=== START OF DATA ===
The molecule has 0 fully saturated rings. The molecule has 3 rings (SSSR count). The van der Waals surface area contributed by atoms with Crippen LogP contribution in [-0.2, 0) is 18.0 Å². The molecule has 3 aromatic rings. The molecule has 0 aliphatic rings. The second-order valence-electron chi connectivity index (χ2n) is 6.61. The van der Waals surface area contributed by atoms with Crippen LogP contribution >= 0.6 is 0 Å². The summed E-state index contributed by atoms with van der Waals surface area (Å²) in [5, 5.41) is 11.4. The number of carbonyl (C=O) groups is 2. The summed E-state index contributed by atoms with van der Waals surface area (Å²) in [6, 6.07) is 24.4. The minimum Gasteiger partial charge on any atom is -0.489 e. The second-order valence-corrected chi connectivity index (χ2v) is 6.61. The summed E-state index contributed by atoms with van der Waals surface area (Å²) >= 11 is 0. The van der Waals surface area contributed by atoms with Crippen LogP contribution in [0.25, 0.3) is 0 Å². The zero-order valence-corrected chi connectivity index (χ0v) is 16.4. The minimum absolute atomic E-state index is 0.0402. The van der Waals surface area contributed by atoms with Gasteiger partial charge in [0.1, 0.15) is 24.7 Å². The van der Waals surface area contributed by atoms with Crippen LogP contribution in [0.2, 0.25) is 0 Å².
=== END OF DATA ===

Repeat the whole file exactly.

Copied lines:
The molecule has 0 fully saturated rings. The molecule has 3 rings (SSSR count). The van der Waals surface area contributed by atoms with Crippen LogP contribution in [-0.2, 0) is 18.0 Å². The molecule has 3 aromatic rings. The molecule has 0 aliphatic rings. The second-order valence-electron chi connectivity index (χ2n) is 6.61. The van der Waals surface area contributed by atoms with Crippen LogP contribution >= 0.6 is 0 Å². The summed E-state index contributed by atoms with van der Waals surface area (Å²) in [5, 5.41) is 11.4. The number of carbonyl (C=O) groups is 2. The summed E-state index contributed by atoms with van der Waals surface area (Å²) in [6, 6.07) is 24.4. The minimum Gasteiger partial charge on any atom is -0.489 e. The second-order valence-corrected chi connectivity index (χ2v) is 6.61. The summed E-state index contributed by atoms with van der Waals surface area (Å²) >= 11 is 0. The van der Waals surface area contributed by atoms with Crippen LogP contribution in [0.25, 0.3) is 0 Å². The zero-order valence-corrected chi connectivity index (χ0v) is 16.4. The minimum absolute atomic E-state index is 0.0402. The van der Waals surface area contributed by atoms with Gasteiger partial charge in [0.1, 0.15) is 24.7 Å². The van der Waals surface area contributed by atoms with Crippen LogP contribution in [0.2, 0.25) is 0 Å².